By Allan Conrad Christensen
This interesting booklet examines the methods contagion - or ailment - tell and form a large choice of 19th century texts and contexts.
Christiensen dissects the cultural assumptions pertaining to sickness, health and wellbeing, impurity etc prior to exploring diversified views on key topics akin to plague, nursing and the sanatorium atmosphere and concentrating on yes key texts together with Dicken's Bleak House, Gaskell's Ruth, and Zola's Le Docteur Pascal.
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Additional info for Nineteenth-Century Narratives of Contagion: 'Our Feverish Contact'
These include Lucia of I promessi sposi and Grace Harvey of Two Years Ago, who seem even to be vehicles for the transmission, as their names imply, of divine illumination and grace. Also associated in this respect with light, Esther Summerson of Bleak House counteracts by her very presence anywhere the power of disease, as we are given to understand in her influence on Caddy Jellyby: Caddy had a superstition about me, which had been strengthening in her mind ever since that night long ago, when she had lain asleep with her head in my lap.
For Jameson and Ermarth the air that figures the medium in which history operates would therefore be even more palpably present than the angel that might signify the absent cause. Nineteenth-century writing frequently refers as explicitly as Munthe does to the omnipresent air that everyone breathes – and here we return to another of Douglas-Fairhurst’s points. The political exile Antonio Gallenga (who as friend of Ruffini, Italian tutor of Dickens, and author of a book approvingly summarized in Kingsley’s novel helps us establish them in ‘one system of mutual relevance’) believes that ‘the spirit of the age is Steam’.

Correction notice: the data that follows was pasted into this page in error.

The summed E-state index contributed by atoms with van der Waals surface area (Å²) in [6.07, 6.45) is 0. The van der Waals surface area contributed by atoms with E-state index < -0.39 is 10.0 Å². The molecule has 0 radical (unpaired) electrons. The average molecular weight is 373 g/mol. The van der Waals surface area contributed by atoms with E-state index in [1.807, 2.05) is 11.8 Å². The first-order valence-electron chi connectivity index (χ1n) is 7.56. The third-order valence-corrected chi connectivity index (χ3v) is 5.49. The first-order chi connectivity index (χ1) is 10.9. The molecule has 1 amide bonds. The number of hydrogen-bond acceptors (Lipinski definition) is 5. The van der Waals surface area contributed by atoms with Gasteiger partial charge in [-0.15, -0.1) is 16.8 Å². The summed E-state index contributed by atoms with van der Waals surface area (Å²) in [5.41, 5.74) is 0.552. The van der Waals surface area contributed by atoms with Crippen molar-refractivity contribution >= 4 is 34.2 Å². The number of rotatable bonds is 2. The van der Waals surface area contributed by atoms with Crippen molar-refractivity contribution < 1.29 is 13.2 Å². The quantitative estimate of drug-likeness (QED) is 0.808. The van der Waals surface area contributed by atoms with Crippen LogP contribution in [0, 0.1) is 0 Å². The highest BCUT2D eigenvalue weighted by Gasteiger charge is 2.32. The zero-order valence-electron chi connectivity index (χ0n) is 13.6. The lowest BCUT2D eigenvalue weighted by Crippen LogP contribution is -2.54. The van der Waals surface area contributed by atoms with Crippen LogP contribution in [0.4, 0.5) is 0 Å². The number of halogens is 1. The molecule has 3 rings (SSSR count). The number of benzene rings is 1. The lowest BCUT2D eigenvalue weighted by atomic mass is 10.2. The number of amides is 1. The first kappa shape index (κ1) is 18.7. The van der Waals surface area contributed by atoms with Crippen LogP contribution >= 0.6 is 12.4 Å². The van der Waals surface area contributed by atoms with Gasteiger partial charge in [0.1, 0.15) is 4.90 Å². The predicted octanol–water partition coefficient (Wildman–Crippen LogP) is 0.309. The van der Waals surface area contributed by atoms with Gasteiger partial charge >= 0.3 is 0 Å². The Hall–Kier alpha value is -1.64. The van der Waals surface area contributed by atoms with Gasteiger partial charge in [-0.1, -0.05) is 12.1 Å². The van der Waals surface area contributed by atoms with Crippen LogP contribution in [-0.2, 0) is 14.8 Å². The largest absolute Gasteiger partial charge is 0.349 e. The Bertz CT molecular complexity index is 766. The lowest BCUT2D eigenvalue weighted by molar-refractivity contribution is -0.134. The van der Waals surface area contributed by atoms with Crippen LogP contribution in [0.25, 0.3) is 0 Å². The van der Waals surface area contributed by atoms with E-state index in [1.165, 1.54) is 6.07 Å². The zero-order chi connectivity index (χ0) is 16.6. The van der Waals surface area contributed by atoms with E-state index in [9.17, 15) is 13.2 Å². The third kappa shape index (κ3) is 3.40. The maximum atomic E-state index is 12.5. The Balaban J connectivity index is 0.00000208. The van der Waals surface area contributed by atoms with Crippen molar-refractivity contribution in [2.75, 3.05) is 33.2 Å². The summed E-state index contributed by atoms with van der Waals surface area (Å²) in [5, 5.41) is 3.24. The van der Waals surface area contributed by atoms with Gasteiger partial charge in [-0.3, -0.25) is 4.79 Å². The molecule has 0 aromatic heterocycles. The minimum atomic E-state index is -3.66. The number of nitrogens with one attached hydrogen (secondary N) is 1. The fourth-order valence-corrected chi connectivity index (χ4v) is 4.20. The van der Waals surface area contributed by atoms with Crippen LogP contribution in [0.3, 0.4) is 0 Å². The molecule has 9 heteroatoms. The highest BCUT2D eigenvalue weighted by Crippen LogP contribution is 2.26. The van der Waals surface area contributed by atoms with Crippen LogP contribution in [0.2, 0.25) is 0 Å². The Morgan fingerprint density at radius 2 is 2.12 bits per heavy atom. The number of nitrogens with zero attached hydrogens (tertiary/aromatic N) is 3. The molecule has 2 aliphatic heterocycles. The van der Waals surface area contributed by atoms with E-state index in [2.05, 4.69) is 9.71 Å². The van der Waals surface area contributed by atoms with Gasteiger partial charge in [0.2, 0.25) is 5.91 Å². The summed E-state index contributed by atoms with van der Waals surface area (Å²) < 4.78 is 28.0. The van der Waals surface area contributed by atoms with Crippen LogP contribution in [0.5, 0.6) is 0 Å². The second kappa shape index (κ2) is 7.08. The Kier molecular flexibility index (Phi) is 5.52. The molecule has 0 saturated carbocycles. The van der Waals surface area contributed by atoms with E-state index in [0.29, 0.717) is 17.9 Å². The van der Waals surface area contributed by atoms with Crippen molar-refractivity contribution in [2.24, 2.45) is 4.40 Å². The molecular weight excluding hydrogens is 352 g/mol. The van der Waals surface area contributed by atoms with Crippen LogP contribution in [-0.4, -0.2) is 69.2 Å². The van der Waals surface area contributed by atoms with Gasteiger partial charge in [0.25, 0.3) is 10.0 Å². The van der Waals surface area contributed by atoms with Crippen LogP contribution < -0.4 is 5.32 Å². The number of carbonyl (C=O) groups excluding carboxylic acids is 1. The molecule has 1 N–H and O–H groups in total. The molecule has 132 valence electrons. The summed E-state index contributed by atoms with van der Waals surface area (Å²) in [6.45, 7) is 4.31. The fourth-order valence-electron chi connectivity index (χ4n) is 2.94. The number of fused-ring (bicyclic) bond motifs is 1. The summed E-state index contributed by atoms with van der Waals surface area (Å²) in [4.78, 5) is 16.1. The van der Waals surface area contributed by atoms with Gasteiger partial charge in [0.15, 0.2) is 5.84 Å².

History as contagion 19 ‘emotions and impressions as well as diseases [may] be contagious’. Not only in private meetings among friends, but in the theatre, for example, contagious germs are communicated. Actors exercise their power, according to a treatise that Vrettos cites, published by Alexander Bain in 1859, to ‘[manifest] emotion . . 50 When reading, as it is thus reasonable to speculate too, a person can be contaminated by a ‘poisonous’ book like the one mentioned in The Picture of Dorian Gray.